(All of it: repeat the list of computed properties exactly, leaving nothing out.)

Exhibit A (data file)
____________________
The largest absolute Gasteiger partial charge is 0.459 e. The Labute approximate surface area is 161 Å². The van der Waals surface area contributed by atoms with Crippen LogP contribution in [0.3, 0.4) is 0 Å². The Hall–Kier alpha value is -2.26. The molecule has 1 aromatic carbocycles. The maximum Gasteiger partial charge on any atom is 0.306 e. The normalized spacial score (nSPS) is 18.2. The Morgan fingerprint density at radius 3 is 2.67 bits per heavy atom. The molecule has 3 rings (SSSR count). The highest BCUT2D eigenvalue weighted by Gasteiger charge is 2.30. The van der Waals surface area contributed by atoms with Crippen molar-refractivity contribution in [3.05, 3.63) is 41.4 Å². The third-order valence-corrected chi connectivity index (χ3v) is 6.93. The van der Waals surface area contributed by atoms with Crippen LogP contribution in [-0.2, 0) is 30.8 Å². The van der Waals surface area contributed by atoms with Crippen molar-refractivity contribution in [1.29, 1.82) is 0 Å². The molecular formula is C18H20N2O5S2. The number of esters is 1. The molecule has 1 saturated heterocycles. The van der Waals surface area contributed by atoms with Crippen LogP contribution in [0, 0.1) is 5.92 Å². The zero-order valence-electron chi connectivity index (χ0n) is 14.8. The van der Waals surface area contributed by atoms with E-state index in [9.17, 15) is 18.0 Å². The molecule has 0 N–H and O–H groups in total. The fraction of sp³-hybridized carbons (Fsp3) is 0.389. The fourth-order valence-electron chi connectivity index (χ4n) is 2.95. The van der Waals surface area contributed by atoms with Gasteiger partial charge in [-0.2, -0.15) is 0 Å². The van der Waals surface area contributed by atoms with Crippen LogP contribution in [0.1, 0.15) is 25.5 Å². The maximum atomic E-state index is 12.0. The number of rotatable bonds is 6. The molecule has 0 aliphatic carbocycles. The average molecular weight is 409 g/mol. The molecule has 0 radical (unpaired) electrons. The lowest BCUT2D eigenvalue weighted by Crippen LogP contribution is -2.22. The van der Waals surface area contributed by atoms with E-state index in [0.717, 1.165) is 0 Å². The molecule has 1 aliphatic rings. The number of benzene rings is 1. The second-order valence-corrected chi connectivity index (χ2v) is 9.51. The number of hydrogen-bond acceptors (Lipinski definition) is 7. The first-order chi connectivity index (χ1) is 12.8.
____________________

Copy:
The largest absolute Gasteiger partial charge is 0.459 e. The Labute approximate surface area is 161 Å². The van der Waals surface area contributed by atoms with Crippen LogP contribution in [0.3, 0.4) is 0 Å². The Hall–Kier alpha value is -2.26. The molecule has 1 aromatic carbocycles. The maximum Gasteiger partial charge on any atom is 0.306 e. The normalized spacial score (nSPS) is 18.2. The Morgan fingerprint density at radius 3 is 2.67 bits per heavy atom. The molecule has 3 rings (SSSR count). The highest BCUT2D eigenvalue weighted by Gasteiger charge is 2.30. The van der Waals surface area contributed by atoms with Crippen molar-refractivity contribution in [3.05, 3.63) is 41.4 Å². The third-order valence-corrected chi connectivity index (χ3v) is 6.93. The van der Waals surface area contributed by atoms with Crippen LogP contribution in [-0.2, 0) is 30.8 Å². The van der Waals surface area contributed by atoms with Crippen molar-refractivity contribution in [1.29, 1.82) is 0 Å². The molecular formula is C18H20N2O5S2. The number of esters is 1. The molecule has 1 saturated heterocycles. The van der Waals surface area contributed by atoms with Crippen LogP contribution in [0, 0.1) is 5.92 Å². The zero-order valence-electron chi connectivity index (χ0n) is 14.8. The van der Waals surface area contributed by atoms with E-state index in [9.17, 15) is 18.0 Å². The molecule has 0 N–H and O–H groups in total. The fraction of sp³-hybridized carbons (Fsp3) is 0.389. The fourth-order valence-electron chi connectivity index (χ4n) is 2.95. The van der Waals surface area contributed by atoms with Gasteiger partial charge in [-0.2, -0.15) is 0 Å². The van der Waals surface area contributed by atoms with Crippen LogP contribution in [0.1, 0.15) is 25.5 Å². The maximum atomic E-state index is 12.0. The number of rotatable bonds is 6. The molecule has 0 aliphatic carbocycles. The average molecular weight is 409 g/mol. The molecule has 0 radical (unpaired) electrons. The lowest BCUT2D eigenvalue weighted by Crippen LogP contribution is -2.22. The van der Waals surface area contributed by atoms with E-state index in [0.717, 1.165) is 0 Å². The molecule has 1 aliphatic rings. The number of benzene rings is 1. The second-order valence-corrected chi connectivity index (χ2v) is 9.51. The number of hydrogen-bond acceptors (Lipinski definition) is 7. The first-order chi connectivity index (χ1) is 12.8.